When you travel around Colorado as much as I do you begin to wonder about certain things… For instance, I have always wondered what it would be like to be trapped on the side of a mountain during a snow storm. Why? Simply because I’ve driven over every major mountain pass in this state and the thought of ‘what if’ always crossed through the back of my mind.
Well, silly me for ever wondering. Wednesday night, I got to experience it. I was on my way back to Denver from Hot Sulphur Springs when blizzard like conditions blew through Grand County.
Driving conditions were just plain awful. I saw a large SUV in a ditch outside of Winter Park on my way back. I stopped and asked the driver if he was ‘okay’. He said he was, so I continued on.
The next hurdle was Berthoud Pass. I’m going to be blunt with you: as beautiful as the views are from Berthoud Pass, I’ve never really liked this mountain pass. I have always found it to be dangerous. It’s not the largest pass in Colorado, but it always rubs me the wrong way.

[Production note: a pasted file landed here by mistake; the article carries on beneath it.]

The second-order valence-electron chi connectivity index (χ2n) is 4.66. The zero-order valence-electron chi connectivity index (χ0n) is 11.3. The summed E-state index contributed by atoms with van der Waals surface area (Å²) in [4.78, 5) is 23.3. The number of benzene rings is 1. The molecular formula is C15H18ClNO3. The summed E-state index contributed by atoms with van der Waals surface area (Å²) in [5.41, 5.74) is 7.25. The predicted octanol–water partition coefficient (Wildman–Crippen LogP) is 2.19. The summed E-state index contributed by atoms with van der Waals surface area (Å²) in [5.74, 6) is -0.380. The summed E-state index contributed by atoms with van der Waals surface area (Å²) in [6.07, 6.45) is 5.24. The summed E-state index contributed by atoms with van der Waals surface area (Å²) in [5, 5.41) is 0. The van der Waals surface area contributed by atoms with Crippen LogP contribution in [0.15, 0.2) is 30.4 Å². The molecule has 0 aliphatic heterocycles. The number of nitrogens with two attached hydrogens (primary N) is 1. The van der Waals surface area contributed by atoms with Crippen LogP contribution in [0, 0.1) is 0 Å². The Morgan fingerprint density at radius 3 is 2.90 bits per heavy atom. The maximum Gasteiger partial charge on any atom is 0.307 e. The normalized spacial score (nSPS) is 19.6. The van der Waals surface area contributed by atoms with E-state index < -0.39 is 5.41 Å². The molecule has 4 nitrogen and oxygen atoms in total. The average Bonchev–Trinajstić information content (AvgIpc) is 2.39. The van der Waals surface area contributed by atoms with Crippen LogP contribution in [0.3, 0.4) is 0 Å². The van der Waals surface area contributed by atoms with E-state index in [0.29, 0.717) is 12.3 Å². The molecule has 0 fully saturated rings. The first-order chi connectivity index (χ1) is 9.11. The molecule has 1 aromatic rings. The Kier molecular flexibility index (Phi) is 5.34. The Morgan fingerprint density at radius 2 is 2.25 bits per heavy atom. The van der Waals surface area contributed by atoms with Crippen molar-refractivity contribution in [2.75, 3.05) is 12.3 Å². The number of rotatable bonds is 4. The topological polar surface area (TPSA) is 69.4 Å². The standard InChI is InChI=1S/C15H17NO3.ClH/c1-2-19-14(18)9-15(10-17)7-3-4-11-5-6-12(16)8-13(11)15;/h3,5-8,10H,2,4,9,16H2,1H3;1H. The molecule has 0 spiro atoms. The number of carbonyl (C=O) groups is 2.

About halfway up the pass, I noticed bright lights and a dozen vehicles stopped in the middle of the road. A firefighter walked up to my vehicle and said, ‘Can’t let you through. There’s a 45 minute wait due to an accident on top of the pass’.
Turns out three vehicles collided due to the wintry conditions up there, the firefighter explained. “You can pull off to the side and wait if you’d like”.
So I did.
About 15 minutes later, another fireman walked up to my vehicle and explained it’s going to be another 45 minutes on top of that. The people involved in the accident were alright, but their vehicles were damaged -- and tow trucks were having a difficult time getting them down.
For the most part, I always prepare myself for any sort of adventure. I pack extra snacks, bring extra water -- and most important: I always bring a book with me.
Because you never know when you’re going to be stuck on the side of a mountain in blizzard like conditions.
Note to self: Never wonder about crazy things like being stuck on the side of a mountain during a snow storm ever again.